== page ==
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United States v. Weekes

United States District Court, District Circuit

December 13, 2013

UNITED STATES OF AMERICA
v.
LEO WEEKES, Defendant.

MEMORANDUM AND ORDER ON PRE-SENTENCE DETENTION

KETANJI BROWN JACKSON United States District Judge

Before the Court is Defendant’s motion to modify bond status pending sentence. (Def.’s Mot, ECF No. 26.) For the reasons that follow, the motion is DENIED.

I. Statutory Framework For Bail Modification

A defendant’s release prior to sentencing is governed by 18 U.S.C. § 3143. In contrast to the matter of release before trial and conviction, which is governed by 18 U.S.C. § 3142 and which requires the government to bear the burden of proving either that the defendant poses a flight risk or a risk to the safety of any person or the community, in the instant circumstance, the burden shifts to the defendant to prove by clear and convincing evidence that he poses neither a risk of harm nor flight. See 18 U.S.C. § 1343(a)(1); Fed.R.Civ.P. 46(c) (“The burden of establishing that the defendant will not flee or pose a danger to any other person or to the community rests with the defendant.”); see, e.g., United States v. Jones, 800 F.Supp.2d 90, 92-93 (D.D.C. 2011). In other words, after conviction, the law “imposes a presumption in favor of detention” and “the defendant bears the burden of rebutting this presumption[.]” United States v. Tann, No. 04-392, 2006 WL 1313334, at *4 (D.D.C. May 12, 2006) (citations omitted).

To determine whether a defendant subject to § 3143 poses a risk of flight or danger, the court may consider the factors set forth in § 3142(g). See Id . (citations omitted). These factors include the nature and circumstances of the offense charged, the weight of the evidence, the defendant’s history and characteristics, which include whether the defendant was on parole or probation at the time of the current offense, and the danger that the defendant’s release could pose to any person or to the community. 18 U.S.C. § 3142(g).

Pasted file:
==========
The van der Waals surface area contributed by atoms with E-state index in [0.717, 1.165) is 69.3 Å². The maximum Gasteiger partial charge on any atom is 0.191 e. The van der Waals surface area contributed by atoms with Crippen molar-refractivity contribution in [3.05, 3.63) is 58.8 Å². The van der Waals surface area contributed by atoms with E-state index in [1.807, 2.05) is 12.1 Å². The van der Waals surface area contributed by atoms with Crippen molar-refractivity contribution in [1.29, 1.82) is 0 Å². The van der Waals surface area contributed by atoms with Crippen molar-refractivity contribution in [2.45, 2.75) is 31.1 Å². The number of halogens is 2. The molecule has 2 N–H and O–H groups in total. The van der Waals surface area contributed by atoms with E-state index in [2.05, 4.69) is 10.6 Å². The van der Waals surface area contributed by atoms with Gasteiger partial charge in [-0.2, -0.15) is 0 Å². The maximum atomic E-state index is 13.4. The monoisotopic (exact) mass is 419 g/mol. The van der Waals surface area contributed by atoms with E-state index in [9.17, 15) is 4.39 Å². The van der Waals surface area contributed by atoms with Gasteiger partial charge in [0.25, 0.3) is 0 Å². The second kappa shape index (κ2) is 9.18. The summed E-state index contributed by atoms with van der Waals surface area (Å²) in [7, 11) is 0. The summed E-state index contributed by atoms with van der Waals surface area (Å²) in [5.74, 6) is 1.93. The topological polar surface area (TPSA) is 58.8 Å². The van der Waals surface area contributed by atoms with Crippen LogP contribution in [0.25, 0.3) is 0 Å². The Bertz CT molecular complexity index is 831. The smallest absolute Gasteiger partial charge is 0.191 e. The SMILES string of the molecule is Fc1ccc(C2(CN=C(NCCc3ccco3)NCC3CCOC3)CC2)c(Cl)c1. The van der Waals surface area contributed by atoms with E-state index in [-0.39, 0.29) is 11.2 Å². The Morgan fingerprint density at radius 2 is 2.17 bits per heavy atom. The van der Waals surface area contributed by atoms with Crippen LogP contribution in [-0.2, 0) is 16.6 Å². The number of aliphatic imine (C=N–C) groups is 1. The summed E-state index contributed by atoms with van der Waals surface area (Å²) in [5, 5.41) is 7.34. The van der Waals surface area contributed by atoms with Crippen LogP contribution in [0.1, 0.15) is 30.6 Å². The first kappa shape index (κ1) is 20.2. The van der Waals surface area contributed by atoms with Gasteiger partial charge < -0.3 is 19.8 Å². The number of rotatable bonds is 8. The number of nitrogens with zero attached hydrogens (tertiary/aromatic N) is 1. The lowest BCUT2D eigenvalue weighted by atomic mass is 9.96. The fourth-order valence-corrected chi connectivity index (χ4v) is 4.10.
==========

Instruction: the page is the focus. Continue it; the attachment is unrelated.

II. Analysis

In this matter, the Court has already examined flight risk and dangerousness under 18 U.S.C. § 3142(g), and has determined on more than one occasion that Mr. Weekes should be detained based on his criminal history involving crimes of dishonesty. (See, e.g., Minute Entries of July 15, 2013, and Oct. 2, 2013.) The instant motion for release pending sentencing does not reference the newly-applicable statutory standards under § 3143 at all; instead, it makes substantially the same arguments in favor of release that were considered and rejected previously, none of which provide the Court with clear and convincing evidence that Mr. Weekes is not a flight risk.

Specifically, Mr. Weekes first contends that he was not on probation at the time of the offense (the government contests this assertion (see U.S. Opp’n, ECF No. 27, ¶ 7)) and that, at this point, he has already served six months in jail. (Def.’s Mot. at 2.) That Mr. Weekes has served six months of incarceration to date does not relate in any way to the applicable detention considerations.

Mr. Weekes also argues that his criminal offense is not serious and involves neither flight risk nor violence. (Id. at 2 (“Mr. Weekes contends that the nature of the offense is not a serious one . . . [and t]he circumstances of the offense do[] not involve flight, concealment nor [evading] law enforcement.” (emphasis in original)).) But the Court finds that failure to provide accurate registration information as required by law is not a minor offense, and it is one that involves concealment of the defendant’s whereabouts—precisely the same circumstance as arises when a defendant poses a flight risk.

Finally, Mr. Weekes asserts that he is neither a flight risk nor a danger to the community because he has a stable, supportive home, no pending charges, a job waiting for him, and a plan to return to vocational school. (Id. at 2.) While the Court credits these factors as ones that would normally limit an individual’s risk of flight or danger, this information was considered and evaluated previously, and there is no indication that these circumstances are in any way new or changed since the last assessment of Mr. Weekes’s continued detention. In sum, Mr. Weekes has not established, by clear and convincing evidence, that he does not pose a risk of flight, as the Court previously determined.

III. Conclusion

For the foregoing reasons, it is hereby ORDERED that Defendant’s [26] motion to modify bond status pending sentence is DENIED without prejudice.


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